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- PublicationsGENERAL LOGISTICSSUSTAINABLE LOGISTICSCLIMATE CHANGEFREIGHT TRANSPORTINFRASTRUCTURE AND PROPERTY
The Possible Influence of the Shipper on Carbon Emissions from Deep-sea Container Supply Chains
The extent to which shippers can influence the level of carbon emissions from the deep-sea container supply chain is examined in this article. Data collected in an online questionnaire survey of 34 large United Kingdom (UK) shippers is used and supplemented by the results of focus group discussions and interviews with a range of key stakeholders that includes shipping lines, freight forwarders, logistics companies and port operators. The online sample consists of shippers responsible for inbound and/or outbound deep-sea containers flows and the amount of leverage that they can exert on ‘carbon-sensitive’ decisions depends partly on the Incoterms that they employ and their use of freight forwarders. The article discusses how shippers responsible for inbound flows reported high levels of container fill, though opportunities exist for improving the weight utilization of outbound containers, possibly by moving to a port-centric logistics model. Around 40% of the shippers consulted currently measure CO₂ emissions from their deep-sea container supply chains with only 6% explicitly implementing carbon reduction initiatives. The research presented in this article shows the importance of adopting a broader supply chain approach to decarbonize the maritime sector. The article also emphasizes the need for a multi-stakeholder perspective that recognizes the important role of the shipper in the process of decarbonizing the maritime sector. Many large shippers still retain significant influence over the choice of carriers currently being used for deep-sea and port feeder services, consignment routing and scheduling the choice of port.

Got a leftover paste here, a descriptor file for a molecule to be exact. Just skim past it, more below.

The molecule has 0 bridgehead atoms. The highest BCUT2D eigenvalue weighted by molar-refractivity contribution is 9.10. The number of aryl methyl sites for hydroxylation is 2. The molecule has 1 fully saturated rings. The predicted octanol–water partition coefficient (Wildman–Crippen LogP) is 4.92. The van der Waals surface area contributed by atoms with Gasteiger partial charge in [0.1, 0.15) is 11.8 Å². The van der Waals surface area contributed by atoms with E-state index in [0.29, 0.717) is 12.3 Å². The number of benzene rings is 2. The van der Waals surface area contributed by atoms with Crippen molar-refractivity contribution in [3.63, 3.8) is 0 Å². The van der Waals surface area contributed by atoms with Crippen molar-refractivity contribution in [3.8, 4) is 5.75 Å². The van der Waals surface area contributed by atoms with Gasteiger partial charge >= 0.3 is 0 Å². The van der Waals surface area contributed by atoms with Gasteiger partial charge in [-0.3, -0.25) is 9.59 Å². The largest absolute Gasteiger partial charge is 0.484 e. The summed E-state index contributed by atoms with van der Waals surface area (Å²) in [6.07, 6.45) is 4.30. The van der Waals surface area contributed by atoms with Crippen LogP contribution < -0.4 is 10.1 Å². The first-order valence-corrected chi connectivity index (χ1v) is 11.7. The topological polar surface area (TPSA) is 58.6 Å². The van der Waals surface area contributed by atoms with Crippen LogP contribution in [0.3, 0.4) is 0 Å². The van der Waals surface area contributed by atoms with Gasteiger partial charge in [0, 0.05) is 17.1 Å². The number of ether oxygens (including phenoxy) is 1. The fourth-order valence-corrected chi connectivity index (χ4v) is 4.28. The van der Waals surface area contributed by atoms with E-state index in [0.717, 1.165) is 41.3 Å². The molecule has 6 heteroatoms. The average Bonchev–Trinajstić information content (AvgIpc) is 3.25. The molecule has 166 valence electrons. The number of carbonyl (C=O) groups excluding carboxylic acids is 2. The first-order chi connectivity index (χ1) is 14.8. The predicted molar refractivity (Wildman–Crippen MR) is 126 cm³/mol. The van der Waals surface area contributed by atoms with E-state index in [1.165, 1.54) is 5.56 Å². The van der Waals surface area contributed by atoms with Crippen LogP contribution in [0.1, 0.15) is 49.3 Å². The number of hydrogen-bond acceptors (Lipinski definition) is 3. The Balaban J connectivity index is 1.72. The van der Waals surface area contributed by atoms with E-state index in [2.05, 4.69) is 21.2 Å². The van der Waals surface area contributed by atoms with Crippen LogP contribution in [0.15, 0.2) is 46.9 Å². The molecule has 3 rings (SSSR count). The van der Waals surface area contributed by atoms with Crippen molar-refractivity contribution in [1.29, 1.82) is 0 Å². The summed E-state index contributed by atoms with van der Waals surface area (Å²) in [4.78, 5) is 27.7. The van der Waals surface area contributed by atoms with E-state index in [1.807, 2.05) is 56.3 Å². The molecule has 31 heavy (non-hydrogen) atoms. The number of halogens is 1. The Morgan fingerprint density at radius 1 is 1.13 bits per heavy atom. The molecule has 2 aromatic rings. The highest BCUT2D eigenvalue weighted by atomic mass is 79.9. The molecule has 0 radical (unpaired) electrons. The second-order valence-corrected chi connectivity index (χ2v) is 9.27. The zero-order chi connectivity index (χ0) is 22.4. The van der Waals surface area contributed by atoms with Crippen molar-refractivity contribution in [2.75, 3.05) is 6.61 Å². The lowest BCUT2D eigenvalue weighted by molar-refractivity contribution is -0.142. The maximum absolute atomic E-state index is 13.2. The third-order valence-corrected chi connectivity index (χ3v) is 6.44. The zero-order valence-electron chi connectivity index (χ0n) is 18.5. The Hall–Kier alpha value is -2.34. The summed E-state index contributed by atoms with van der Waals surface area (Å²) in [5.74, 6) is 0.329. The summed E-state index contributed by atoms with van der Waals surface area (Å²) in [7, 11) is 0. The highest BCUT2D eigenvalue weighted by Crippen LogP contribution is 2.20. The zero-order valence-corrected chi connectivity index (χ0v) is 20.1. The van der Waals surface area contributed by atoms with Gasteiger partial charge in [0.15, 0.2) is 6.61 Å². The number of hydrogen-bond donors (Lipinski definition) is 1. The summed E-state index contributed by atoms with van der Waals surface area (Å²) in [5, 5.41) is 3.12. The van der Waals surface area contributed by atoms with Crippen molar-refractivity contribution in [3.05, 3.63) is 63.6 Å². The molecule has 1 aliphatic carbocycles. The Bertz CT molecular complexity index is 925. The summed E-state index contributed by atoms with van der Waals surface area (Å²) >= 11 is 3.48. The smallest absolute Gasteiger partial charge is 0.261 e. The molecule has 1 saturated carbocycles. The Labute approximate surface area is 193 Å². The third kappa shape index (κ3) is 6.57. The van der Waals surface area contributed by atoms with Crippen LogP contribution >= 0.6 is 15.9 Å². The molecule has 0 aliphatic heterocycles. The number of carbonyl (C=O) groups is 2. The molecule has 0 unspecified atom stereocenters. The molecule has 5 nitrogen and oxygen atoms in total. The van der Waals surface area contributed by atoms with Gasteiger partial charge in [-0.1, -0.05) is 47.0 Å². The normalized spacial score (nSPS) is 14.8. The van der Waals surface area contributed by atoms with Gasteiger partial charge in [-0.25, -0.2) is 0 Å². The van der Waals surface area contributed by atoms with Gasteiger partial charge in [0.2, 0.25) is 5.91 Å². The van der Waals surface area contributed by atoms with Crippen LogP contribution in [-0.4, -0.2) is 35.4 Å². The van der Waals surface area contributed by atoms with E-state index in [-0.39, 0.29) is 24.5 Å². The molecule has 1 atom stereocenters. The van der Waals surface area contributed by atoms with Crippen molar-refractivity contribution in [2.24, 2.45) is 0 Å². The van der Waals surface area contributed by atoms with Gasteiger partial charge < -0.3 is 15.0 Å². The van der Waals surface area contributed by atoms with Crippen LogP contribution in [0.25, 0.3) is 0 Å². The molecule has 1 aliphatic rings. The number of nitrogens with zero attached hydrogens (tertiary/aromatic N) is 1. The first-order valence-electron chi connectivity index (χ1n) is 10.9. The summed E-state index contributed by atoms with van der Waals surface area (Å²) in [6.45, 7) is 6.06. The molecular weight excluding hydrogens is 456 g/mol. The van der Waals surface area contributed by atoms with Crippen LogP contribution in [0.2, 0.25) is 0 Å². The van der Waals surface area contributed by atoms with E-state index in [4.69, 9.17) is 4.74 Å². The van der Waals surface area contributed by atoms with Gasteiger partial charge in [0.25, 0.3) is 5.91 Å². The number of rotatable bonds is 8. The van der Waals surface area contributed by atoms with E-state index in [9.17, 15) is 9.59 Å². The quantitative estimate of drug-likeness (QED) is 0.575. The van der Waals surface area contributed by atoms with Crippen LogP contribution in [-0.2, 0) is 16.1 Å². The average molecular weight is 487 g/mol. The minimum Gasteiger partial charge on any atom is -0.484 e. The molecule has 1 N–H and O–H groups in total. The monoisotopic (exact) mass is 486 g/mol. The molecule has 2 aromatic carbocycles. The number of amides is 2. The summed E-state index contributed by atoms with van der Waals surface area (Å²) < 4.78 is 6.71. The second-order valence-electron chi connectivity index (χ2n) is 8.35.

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- Advisory roles